Sleep disorders and their association with laboratory pain sensitivity in temporomandibular joint disorder

Michael T. Smith, Emerson M. Wickwire, Edward G. Grace, Robert R. Edwards, Luis F. Buenaver, Stephen Peterson, Brendan Klick, Jennifer A. Haythornthwaite

Research output: Contribution to journalArticle

Abstract

Study Objectives: We characterized sleep disorder rates in temporomandibular joint disorder (TMD) and evaluated possible associations between sleep disorders and laboratory measures of pain sensitivity. Design: Research diagnostic examinations were conducted, followed by two consecutive overnight polysomnographic studies with morning and evening assessments of pain threshold. Setting: Orofacial pain clinic and inpatient sleep research facility participants: Fifty-three patients meeting research diagnostic criteria for myofascial TMD. Interventions: N/A Measurements and Results: We determined sleep disorder diagnostic rates and conducted algometric measures of pressure pain threshold on the masseter and forearm. Heat pain threshold was measured on the forearm; 75% met self-report criteria for sleep bruxism, but only 17% met PSG criteria for active sleep bruxism. Two or more sleep disorders were diagnosed in 43% of patients. Insomnia disorder (36%) and sleep apnea (28.4%) demonstrated the highest frequencies. Primary insomnia (PI) (26%) comprised the largest subcategory of insomnia. Even after controlling for multiple potential confounds, PI was associated with reduced mechanical and thermal pain thresholds at all sites (P < 0.05). Conversely, the respiratory disturbance index was associated with increased mechanical pain thresholds on the forearm (P < 0.05). Conclusions: High rates of PI and sleep apnea highlight the need to refer TMD patients complaining of sleep disturbance for polysomnographic evaluation. The association of PI and hyperalgesia at a non-orofacial site suggests that PI may be linked with central sensitivity and could play an etiologic role in idiopathic pain disorders. The association between sleep disordered breathing and hypoalgesia requires further study and may provide novel insight into the complex interactions between sleep and pain-regulatory processes.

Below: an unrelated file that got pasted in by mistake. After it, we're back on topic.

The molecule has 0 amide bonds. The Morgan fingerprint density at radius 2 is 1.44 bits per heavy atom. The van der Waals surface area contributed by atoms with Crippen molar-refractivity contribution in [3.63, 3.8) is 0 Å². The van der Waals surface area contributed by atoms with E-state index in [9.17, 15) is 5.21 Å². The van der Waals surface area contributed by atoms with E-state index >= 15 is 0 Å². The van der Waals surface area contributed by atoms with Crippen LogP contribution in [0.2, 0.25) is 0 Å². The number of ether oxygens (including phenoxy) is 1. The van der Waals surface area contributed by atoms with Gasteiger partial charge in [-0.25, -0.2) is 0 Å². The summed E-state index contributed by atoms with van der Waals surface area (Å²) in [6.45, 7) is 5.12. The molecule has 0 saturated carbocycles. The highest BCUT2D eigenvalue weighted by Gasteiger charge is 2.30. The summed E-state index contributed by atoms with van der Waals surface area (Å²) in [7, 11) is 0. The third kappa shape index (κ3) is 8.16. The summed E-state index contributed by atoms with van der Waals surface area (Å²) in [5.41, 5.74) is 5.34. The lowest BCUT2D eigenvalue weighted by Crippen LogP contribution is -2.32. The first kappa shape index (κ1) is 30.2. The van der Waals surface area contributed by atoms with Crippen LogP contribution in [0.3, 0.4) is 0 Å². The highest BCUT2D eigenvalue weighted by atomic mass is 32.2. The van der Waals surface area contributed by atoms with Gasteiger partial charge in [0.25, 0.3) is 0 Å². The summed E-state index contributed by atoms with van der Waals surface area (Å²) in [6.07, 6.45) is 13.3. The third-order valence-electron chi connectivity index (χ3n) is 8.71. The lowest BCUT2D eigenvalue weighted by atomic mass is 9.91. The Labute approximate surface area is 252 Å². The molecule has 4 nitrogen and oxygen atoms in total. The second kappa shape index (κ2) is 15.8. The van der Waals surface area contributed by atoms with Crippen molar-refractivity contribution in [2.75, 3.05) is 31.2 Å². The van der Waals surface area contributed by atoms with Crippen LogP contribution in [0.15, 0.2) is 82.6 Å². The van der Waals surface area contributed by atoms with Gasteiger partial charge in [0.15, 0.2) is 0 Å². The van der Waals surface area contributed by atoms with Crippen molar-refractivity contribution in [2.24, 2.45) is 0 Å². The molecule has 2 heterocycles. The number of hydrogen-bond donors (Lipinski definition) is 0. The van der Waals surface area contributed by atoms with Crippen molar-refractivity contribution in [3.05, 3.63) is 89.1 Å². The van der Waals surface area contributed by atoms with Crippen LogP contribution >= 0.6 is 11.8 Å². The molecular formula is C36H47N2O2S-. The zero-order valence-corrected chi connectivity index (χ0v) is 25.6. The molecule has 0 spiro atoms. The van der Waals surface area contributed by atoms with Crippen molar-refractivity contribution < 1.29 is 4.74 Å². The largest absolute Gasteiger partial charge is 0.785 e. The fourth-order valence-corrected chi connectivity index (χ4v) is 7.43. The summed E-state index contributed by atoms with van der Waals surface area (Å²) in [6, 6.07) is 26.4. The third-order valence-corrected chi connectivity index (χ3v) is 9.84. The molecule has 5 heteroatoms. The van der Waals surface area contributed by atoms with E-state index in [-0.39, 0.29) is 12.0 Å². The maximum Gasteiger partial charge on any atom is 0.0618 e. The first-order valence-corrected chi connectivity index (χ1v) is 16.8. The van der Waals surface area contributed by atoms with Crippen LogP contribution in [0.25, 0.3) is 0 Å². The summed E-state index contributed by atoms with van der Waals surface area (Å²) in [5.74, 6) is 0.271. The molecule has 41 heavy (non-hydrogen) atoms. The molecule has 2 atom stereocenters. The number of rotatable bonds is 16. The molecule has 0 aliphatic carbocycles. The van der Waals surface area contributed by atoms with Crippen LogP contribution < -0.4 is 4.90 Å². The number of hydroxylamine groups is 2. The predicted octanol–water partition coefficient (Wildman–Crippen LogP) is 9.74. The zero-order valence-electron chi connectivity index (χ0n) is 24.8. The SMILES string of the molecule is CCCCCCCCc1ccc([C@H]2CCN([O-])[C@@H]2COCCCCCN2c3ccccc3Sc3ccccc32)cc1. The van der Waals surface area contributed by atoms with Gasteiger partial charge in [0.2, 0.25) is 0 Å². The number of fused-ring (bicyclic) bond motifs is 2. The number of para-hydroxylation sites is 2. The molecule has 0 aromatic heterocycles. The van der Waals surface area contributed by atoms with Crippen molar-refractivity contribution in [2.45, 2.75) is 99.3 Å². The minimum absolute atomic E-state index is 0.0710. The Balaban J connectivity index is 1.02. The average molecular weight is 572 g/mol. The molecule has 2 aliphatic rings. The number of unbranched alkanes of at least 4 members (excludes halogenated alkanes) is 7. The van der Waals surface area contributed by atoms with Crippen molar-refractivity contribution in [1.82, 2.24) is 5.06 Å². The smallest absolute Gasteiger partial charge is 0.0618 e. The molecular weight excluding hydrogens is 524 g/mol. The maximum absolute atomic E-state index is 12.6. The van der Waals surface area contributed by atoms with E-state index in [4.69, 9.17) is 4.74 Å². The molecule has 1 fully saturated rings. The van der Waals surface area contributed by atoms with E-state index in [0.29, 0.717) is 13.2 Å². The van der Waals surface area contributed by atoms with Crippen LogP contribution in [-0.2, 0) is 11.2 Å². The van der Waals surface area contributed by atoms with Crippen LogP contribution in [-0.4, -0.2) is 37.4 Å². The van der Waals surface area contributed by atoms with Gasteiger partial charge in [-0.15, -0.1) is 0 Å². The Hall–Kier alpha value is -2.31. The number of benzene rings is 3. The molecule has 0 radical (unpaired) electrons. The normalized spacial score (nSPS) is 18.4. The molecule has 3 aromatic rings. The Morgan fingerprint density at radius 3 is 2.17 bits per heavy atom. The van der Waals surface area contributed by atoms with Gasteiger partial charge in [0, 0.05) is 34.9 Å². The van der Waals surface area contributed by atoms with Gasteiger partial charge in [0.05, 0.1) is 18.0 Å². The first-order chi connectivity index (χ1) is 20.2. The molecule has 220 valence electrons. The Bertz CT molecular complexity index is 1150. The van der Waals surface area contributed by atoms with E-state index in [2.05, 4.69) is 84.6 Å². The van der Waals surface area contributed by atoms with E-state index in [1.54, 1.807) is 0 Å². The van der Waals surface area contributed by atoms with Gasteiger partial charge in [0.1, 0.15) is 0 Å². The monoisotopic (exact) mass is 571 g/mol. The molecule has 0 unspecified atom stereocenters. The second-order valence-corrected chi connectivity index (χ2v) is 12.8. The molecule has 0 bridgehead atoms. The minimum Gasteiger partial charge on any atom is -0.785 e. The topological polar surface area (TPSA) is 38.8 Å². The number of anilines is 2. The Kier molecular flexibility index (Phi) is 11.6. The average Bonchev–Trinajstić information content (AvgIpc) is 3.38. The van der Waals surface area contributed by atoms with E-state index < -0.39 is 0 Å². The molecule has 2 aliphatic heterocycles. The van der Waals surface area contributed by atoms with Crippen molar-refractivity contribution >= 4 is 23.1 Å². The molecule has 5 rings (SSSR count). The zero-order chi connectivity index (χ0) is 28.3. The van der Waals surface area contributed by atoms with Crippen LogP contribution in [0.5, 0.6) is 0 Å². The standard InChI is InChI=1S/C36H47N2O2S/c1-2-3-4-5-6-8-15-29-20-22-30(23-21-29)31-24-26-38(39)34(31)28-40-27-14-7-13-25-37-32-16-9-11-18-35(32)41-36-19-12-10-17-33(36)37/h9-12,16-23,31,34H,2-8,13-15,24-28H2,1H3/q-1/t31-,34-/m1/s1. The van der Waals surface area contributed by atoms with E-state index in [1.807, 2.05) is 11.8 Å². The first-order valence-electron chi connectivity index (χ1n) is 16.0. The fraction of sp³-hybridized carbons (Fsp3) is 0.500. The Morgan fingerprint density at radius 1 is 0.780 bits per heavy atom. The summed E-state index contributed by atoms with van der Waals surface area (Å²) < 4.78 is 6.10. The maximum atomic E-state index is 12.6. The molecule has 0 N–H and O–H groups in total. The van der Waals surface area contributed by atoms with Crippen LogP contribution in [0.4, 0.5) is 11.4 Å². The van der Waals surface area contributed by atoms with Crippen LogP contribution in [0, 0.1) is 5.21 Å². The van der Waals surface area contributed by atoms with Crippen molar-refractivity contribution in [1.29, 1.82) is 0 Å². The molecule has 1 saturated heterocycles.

Original languageEnglish (US)
Pages (from-to)779-790
Number of pages12
JournalSleep
Volume32
Issue number6
DOIs
StatePublished - Jun 1 2009

Keywords

  • Chronic pain
  • Hyperalgesia
  • Insomnia
  • Pain sensitivity
  • Sleep apnea
  • Sleep bruxism
  • Sleep disorders
  • Temporomandibular joint disorder

ASJC Scopus subject areas

  • Clinical Neurology
  • Physiology (medical)

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